Not all conflict is as obvious. Some of the best conflict in stories is the one that takes place in the protagonist’s head. Whilst some stories will use this as their central conflict (Ishiguro’s ‘Remains of the Day’ springs to mind), others use it to deepen characters and their appeal and use it in relation to other, external, conflicts. In the television series Mad Men, Don Draper has his fair share of external conflict with his wife, his colleagues and rival firms. At the centre of it all is his inner conflict, as he struggles to coming terms with his past and the roots he tries to leave behind.

From a writer’s point of view, these are harder to write. For starters, everyone is familiar with the concept of an external struggle. Back to our original example, we know that if Bad Luck Barry doesn’t find food, he dies. It’s obvious this is a bad thing to happen. But as the film Castaway showed, the story doesn’t end when you ‘survive.’ Mr Hanks still has to deal with life after the island, and how to come to terms with what he’d gone through and a new life he doesn’t know how to deal with. He’s not in danger at this point, not physically anyway. But the viewer understands that his future happiness is directly linked to whether or not he can move past what happened to him.

More complex motivations will generally call for more complex conflict.

How do we add conflict? First, identify the character’s motivation. Once you know what they want, simply apply a force in the opposite direction. If someone’s hungry, take away all sources of food. If a man loves a woman, make her unattainable. Work out what the worst thing that could happen to them is, then do something worse. Make the food poisonous. Make the woman move to the Antarctic. Get in touch with your sadistic side and let rip! Your character won’t thank you, but readers will.

Every Scene. Every Time.

Whilst most people will accept that conflict is integral to every story, what some may not realise is that conflict is integral to every scene. In his book on film structure Save The Cat, the late Blake Snyder views this as essential:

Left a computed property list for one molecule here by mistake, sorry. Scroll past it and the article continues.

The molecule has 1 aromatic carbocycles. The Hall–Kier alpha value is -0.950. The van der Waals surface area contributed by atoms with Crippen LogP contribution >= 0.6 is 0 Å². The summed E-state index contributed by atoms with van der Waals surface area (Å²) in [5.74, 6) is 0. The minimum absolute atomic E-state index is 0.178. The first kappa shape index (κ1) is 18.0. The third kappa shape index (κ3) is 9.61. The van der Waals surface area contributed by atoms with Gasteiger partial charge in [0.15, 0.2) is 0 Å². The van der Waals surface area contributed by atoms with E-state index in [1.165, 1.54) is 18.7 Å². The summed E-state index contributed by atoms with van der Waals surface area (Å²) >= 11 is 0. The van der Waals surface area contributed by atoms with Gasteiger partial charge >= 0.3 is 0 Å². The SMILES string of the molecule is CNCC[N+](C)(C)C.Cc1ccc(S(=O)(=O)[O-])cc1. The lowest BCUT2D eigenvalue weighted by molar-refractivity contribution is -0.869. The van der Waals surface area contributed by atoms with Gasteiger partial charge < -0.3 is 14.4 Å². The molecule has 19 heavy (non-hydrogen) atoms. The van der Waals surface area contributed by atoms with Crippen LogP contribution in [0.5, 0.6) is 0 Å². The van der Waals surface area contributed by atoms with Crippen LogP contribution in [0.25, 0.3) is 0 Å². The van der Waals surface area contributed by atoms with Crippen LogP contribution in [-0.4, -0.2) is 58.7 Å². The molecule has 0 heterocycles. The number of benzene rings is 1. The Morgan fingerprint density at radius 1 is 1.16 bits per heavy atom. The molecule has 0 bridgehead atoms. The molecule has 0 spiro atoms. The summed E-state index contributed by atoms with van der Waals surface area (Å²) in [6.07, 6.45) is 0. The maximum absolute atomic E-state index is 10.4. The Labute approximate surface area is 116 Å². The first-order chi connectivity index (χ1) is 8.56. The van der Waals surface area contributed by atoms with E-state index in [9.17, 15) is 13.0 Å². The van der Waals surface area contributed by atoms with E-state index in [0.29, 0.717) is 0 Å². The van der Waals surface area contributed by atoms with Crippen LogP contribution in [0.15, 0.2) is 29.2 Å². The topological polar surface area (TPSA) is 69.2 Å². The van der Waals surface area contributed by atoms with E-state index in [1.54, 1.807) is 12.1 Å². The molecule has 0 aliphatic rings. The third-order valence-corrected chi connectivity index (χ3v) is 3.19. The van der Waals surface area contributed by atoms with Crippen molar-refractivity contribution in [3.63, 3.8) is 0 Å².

When each scene opens, you must know what the main conflict of that scene is and who is bucking against whom… And whether it’s a large issue or a small one, something physical or something psychological, it must be there. Every scene. Every time.

Surely, if you have conflict in every scene, it’s going to get exhausting for the viewer? As Blake Snyder mentions, this doesn’t mean massive life and death conflict in every scene. Even in action films, the viewer needs a chance to catch a breath; I’m reminded of Matrix Reloaded, which featured 15 minutes of back to back car chases and elaborate fight scenes. Whilst visually stunning, only the most committed fans felt this didn’t go on too long. Therefore, whilst every scene must have conflict, the intensity should vary.

For example, the central motivation in The Great Gatsby is Gatsby’s pursuit of his long lost love, Daisy. The conflict arises because she’s married to Tom. But before we even know about this, we have Tom and his mistress Myrtle in physical conflict over his marriage to Daisy. Nick tries to find out about Gatsby, and the conflict arises when no-one at his party seems to know a single thing about the man. Even when the story reaches it’s cruel conclusion and the dust is settling, Nick still faces conflict up to the moment he says goodbye (forgive my vagueness, but if you haven’t read the book yet I don’t want to spoil anything. Rather, go ahead and get yourself a copy, and see for yourself).

In the film Pitch Perfect, the central motivation is for Beca and the rest of the Barden Bellas to win the Acapella Ultimate World Championship (or something similar). Standing in their way is those evil pesky Treble Makers, the current champions. Boo Hiss! Along the way though, Beca has conflict with her father, her roommate, the rest of the Bellas, her token love interest, and her own attitudes.

Conflict, conflict, conflict. Sometimes large, sometimes small, it’s present in every single scene.

Say It Again Y’All

Edwin Star once asked War, what is it good for? His answer was absolutely nothin’. But in the world of fiction, turns out that he was wrong. Along other forms of conflict, it’s a great way to hook the audience whilst revealing more about your character’s mettle. We don’t want any Easy Eddies, we want Bad Luck Barry!

Whether it’s an alien invasion or an existential crisis, keep the conflict front and centre. Every scene, every time.

Do you think that conflict is that essential? Are there other, better ways to develop character and hook readers? Let me know in the comments below